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Halloween's Truly Scary Stories and How to Stay Safe

Jason Reese

It’s the time of year when people both young and old make fun out of the frightening. Whether you love a good ghost story, haunted house, or creepy costumes, Halloween is the moment you’ve been waiting for. It is, however, important to keep in mind that there are very real dangers to Halloween, and Halloween accidents are completely unrelated to that guy in the hockey mask on your television.

There are Halloween decorating risks, including hand and finger injuries sustained while carving pumpkins. Pumpkins or other decorations with live flames can also cause burns or fires. Though we don’t often think about costume injuries as being very serious, a bad trip and fall over a too-long costume can be catastrophic under the wrong circumstances, leaving the person with a head injury or even worse. Eye injuries are common occurrences in emergency room at Halloween time due to the large number of costumes with sharp stick-type props (swords, etc.).

By far, the most hazardous part of Halloween is the actual trick-or-treating. No, I’m not referring to the (largely) urban legends about poisoned candy. With over forty million trick-or-treaters walking around our neighborhoods and communities in the United States, there is a significant risk of those young people being hit by a car. It can be dark and children are more prone to getting excited and running across a street without looking. For drivers, it can be very difficult to see children who are wearing dark costumes.

In fact, Safe Kids USA reports children are more than twice as likely to be killed in a pedestrian accident on Halloween than at any other time during the year. Most Halloween accidents occur between 4 p.m. and 10 p.m., prime trick-or-treating hours.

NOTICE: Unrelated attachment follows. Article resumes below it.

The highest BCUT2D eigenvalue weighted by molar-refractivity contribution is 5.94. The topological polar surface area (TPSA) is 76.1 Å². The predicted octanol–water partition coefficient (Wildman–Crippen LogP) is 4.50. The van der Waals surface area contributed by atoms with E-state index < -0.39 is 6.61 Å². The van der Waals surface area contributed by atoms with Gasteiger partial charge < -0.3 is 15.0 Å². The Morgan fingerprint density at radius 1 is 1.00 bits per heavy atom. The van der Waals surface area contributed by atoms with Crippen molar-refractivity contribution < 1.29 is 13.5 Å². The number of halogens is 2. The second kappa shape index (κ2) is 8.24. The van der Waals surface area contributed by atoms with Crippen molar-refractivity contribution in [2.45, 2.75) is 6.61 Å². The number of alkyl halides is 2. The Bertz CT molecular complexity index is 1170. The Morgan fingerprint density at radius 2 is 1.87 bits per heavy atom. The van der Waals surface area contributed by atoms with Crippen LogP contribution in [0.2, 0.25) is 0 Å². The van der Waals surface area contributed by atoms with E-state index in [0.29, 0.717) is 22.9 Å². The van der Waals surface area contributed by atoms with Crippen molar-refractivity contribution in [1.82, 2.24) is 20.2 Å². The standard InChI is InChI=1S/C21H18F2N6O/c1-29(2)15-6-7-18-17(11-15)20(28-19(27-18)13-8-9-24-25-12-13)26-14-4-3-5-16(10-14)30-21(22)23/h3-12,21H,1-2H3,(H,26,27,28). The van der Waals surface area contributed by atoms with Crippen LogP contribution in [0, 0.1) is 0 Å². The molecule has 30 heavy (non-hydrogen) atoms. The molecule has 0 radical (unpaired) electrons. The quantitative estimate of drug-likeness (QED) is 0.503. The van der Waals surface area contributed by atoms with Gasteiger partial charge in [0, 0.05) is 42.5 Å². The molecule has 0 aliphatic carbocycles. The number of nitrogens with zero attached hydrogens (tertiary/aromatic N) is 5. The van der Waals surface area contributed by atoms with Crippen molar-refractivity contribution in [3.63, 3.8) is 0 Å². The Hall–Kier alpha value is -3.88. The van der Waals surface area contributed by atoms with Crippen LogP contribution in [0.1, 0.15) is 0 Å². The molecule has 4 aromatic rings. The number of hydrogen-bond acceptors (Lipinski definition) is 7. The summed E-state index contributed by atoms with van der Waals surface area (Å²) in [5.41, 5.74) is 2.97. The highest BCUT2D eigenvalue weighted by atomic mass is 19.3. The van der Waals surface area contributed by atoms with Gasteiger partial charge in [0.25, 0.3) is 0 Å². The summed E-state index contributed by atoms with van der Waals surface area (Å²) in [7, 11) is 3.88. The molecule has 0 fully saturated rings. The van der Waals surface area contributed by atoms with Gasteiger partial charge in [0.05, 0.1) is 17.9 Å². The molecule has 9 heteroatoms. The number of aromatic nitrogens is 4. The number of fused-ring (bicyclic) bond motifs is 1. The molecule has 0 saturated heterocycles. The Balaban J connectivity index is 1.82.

Parents Need to Be Proactive to Keep Children Safe

There are many things children and parents can do to increase their safety in the midst of great Halloween fun. Below are just a few examples of how to keep your ghosties and goblins from getting hurt in a Halloween accident during October 31 festivities.

  • Trick-or-Treat with a Grown-Up. If your child is under 12, supervision is critically important.
  • Cross streets where pedestrians are expected, such as corners and crosswalks. It’s best if children make eye contact with drivers prior to crossing the road.
  • Teach your child never to dart out into the street.
  • Avoid distractions, including electronics.
  • Ensure your child does not cross the road from between two parked cars. Other drivers may not see him or her until it is too late.
  • Make sure your child is visible. Use light colored costumes, reflective tape, and glow sticks or flashlights to make sure drivers can see them.
  • Be cautious with masks and double-check that your child’s vision is not impeded in any way by their costume or a mask.

Despite taking every safety precaution, none of us can completely erase the risk of injury during Halloween (or any day really). If your child is injured in an accident while trick-or-treating or otherwise engaged in daily activities, and you believe another person may be at fault for the accident, call the personal injury attorneys at Wagner Reese. We have decades of experience fighting for injured Hoosiers, and we will fight for you when you need us. Call (888) 204-8440 today for a completely free consultation.

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